"This is big stuff," said Doug Bryce, assistant program manager for JWARN at the Marine Corps' Systems Command. "We currently don't have a system that can do what JWARN will do in terms of prediction and warning."
The Marines view JWARN as the backbone of a governmentwide effort to provide DOD and civilian agencies with highly visual, real-time information on NBC attacks, said Thom Perfetto, NBC systems project officer at the Marine Corps Tactical Systems Support Activity.
The RFP marks the beginning of the first phase of the JWARN program and provides the requirements to develop the hazard prediction software and 66,000 interface devices. Those devices will link legacy NBC detectors to the Global Command and Control System and to the various military services' C4I systems. Phases II and III are under development and will provide C4I integration services and software upgrades, respectively.
According to Richard Turville, the NBC requirements officer with the Marine Corps' Combat Development Command, the Phase I initial software release scheduled for this summer will act as a pilot project for compiling lessons learned and debugging source code in advance of the Phase II GCCS integration. JWARN is not scheduled to reach full operational capability and C4I integration until 2002.
But sources close to the program said integrating JWARN into C4I, which is scheduled to begin by the end of this year, is "a big unknown." Without the proper integration work being done, there is no system at all, Turville said. "I'm going to need automated GPS information and weather data to predict where the hazard will go and who will be affected," he said.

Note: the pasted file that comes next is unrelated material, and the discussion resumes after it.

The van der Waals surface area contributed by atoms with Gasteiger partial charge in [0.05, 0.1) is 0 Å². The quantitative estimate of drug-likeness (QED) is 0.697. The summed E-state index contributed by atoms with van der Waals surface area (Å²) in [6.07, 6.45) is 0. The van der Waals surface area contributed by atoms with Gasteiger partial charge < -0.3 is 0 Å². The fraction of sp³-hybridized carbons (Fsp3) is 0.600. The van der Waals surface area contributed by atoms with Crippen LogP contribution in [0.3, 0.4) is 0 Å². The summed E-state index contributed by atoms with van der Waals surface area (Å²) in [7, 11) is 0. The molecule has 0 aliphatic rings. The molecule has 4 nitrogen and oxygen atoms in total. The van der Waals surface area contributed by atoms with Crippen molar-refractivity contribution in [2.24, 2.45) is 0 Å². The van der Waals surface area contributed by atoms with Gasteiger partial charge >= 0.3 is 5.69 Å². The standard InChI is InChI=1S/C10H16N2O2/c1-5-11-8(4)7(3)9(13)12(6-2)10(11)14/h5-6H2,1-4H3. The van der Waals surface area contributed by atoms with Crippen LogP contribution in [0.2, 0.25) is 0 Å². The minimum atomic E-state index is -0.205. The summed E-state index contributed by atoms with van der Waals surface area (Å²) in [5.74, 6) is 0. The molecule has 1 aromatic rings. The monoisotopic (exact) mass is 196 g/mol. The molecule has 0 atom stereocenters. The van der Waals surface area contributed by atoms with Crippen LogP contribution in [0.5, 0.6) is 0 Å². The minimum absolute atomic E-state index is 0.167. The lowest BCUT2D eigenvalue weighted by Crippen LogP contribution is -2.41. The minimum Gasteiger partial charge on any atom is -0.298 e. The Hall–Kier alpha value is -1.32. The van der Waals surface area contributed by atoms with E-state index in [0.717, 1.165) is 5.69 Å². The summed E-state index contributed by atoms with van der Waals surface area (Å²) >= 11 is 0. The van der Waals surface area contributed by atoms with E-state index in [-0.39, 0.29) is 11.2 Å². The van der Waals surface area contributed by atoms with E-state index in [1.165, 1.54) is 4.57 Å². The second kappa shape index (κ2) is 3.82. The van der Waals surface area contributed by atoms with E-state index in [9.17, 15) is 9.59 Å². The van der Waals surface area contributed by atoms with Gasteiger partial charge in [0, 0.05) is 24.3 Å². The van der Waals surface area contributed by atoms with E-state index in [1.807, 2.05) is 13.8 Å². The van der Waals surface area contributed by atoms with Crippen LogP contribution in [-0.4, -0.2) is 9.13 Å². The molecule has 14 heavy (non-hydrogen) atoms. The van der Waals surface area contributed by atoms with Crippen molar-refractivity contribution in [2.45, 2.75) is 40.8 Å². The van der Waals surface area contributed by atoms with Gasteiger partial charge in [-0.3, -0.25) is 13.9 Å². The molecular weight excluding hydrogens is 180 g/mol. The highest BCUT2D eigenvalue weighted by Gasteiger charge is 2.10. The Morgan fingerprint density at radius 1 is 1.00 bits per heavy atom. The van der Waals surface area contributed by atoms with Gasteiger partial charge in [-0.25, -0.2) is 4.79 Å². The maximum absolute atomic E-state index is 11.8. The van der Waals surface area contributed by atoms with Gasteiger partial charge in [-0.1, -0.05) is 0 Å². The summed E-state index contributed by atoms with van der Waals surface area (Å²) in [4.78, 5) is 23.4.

John E. Pike, director of the space policy project and a military analyst at the Federation of American Scientists, called the JWARN program "a no-brainer" but said he is not sure it belongs with the military if it also will be used for domestic preparedness. "After all, your first real indication that you have an NBC problem will be a bunch of dead firemen," he said.
Although Pike said JWARN is solving an important problem, he would prefer to see such initiatives headed up by FEMA, which he said has a better relationship with the civilian emergency response community. "You have to ask yourself, 'What are we going to do in the first hour after an incident?' " he said. "The answer is, [involve] cops and firemen."